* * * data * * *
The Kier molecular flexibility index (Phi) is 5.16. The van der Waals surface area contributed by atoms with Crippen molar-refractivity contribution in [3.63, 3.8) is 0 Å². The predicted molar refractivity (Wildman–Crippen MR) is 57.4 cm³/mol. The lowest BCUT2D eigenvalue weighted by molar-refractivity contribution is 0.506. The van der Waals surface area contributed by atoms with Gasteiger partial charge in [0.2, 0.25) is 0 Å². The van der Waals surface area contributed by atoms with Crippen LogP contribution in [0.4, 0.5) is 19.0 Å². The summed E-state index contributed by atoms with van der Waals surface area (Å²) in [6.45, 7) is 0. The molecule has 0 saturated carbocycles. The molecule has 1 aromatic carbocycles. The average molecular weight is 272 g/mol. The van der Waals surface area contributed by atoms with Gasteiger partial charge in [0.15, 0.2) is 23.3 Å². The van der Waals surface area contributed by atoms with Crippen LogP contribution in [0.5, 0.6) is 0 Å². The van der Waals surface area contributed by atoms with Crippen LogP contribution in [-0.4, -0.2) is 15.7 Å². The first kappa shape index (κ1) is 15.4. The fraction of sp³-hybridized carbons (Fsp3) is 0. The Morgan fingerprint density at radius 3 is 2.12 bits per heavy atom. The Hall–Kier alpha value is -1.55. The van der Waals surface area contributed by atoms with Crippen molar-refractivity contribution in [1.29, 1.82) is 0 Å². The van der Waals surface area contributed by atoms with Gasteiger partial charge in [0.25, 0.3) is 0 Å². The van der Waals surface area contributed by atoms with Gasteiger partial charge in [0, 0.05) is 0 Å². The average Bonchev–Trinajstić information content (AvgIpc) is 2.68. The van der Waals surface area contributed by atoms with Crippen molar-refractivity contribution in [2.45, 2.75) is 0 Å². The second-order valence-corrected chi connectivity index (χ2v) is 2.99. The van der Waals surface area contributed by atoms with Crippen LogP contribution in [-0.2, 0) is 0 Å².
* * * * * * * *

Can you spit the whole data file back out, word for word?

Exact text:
The Kier molecular flexibility index (Phi) is 5.16. The van der Waals surface area contributed by atoms with Crippen molar-refractivity contribution in [3.63, 3.8) is 0 Å². The predicted molar refractivity (Wildman–Crippen MR) is 57.4 cm³/mol. The lowest BCUT2D eigenvalue weighted by molar-refractivity contribution is 0.506. The van der Waals surface area contributed by atoms with Gasteiger partial charge in [0.2, 0.25) is 0 Å². The van der Waals surface area contributed by atoms with Crippen LogP contribution in [0.4, 0.5) is 19.0 Å². The summed E-state index contributed by atoms with van der Waals surface area (Å²) in [6.45, 7) is 0. The molecule has 0 saturated carbocycles. The molecule has 1 aromatic carbocycles. The average molecular weight is 272 g/mol. The van der Waals surface area contributed by atoms with Gasteiger partial charge in [0.15, 0.2) is 23.3 Å². The van der Waals surface area contributed by atoms with Crippen LogP contribution in [0.5, 0.6) is 0 Å². The van der Waals surface area contributed by atoms with Crippen LogP contribution in [-0.4, -0.2) is 15.7 Å². The first kappa shape index (κ1) is 15.4. The fraction of sp³-hybridized carbons (Fsp3) is 0. The Morgan fingerprint density at radius 3 is 2.12 bits per heavy atom. The Hall–Kier alpha value is -1.55. The van der Waals surface area contributed by atoms with Crippen molar-refractivity contribution in [1.29, 1.82) is 0 Å². The van der Waals surface area contributed by atoms with Gasteiger partial charge in [0.25, 0.3) is 0 Å². The van der Waals surface area contributed by atoms with Gasteiger partial charge in [0, 0.05) is 0 Å². The average Bonchev–Trinajstić information content (AvgIpc) is 2.68. The van der Waals surface area contributed by atoms with Crippen molar-refractivity contribution in [2.45, 2.75) is 0 Å². The second-order valence-corrected chi connectivity index (χ2v) is 2.99. The van der Waals surface area contributed by atoms with Crippen LogP contribution in [-0.2, 0) is 0 Å².